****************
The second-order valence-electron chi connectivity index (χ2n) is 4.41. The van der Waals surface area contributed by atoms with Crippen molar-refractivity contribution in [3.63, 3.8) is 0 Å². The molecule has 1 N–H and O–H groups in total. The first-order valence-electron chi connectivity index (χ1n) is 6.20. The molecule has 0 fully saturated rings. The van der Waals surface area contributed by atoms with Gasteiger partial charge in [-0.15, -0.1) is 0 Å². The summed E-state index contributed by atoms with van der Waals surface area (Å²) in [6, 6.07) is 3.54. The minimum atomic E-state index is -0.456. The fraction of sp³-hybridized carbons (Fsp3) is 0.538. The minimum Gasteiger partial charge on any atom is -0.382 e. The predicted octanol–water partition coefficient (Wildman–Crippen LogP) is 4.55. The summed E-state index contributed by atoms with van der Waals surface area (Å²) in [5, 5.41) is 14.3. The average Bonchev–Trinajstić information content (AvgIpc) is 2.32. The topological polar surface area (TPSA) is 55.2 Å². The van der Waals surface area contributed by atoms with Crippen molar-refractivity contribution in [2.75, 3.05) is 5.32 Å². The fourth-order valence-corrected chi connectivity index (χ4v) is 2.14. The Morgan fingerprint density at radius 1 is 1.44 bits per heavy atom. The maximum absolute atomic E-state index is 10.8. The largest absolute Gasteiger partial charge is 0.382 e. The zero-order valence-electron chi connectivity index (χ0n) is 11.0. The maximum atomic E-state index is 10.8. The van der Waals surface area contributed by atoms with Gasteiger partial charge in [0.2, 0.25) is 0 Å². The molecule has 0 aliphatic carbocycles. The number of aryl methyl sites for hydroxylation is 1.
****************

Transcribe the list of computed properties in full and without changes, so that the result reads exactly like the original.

The second-order valence-electron chi connectivity index (χ2n) is 4.41. The van der Waals surface area contributed by atoms with Crippen molar-refractivity contribution in [3.63, 3.8) is 0 Å². The molecule has 1 N–H and O–H groups in total. The first-order valence-electron chi connectivity index (χ1n) is 6.20. The molecule has 0 fully saturated rings. The van der Waals surface area contributed by atoms with Gasteiger partial charge in [-0.15, -0.1) is 0 Å². The summed E-state index contributed by atoms with van der Waals surface area (Å²) in [6, 6.07) is 3.54. The minimum atomic E-state index is -0.456. The fraction of sp³-hybridized carbons (Fsp3) is 0.538. The minimum Gasteiger partial charge on any atom is -0.382 e. The predicted octanol–water partition coefficient (Wildman–Crippen LogP) is 4.55. The summed E-state index contributed by atoms with van der Waals surface area (Å²) in [5, 5.41) is 14.3. The average Bonchev–Trinajstić information content (AvgIpc) is 2.32. The topological polar surface area (TPSA) is 55.2 Å². The van der Waals surface area contributed by atoms with Crippen molar-refractivity contribution in [2.75, 3.05) is 5.32 Å². The fourth-order valence-corrected chi connectivity index (χ4v) is 2.14. The Morgan fingerprint density at radius 1 is 1.44 bits per heavy atom. The maximum absolute atomic E-state index is 10.8. The largest absolute Gasteiger partial charge is 0.382 e. The zero-order valence-electron chi connectivity index (χ0n) is 11.0. The maximum atomic E-state index is 10.8. The van der Waals surface area contributed by atoms with Gasteiger partial charge in [0.2, 0.25) is 0 Å². The molecule has 0 aliphatic carbocycles. The number of aryl methyl sites for hydroxylation is 1.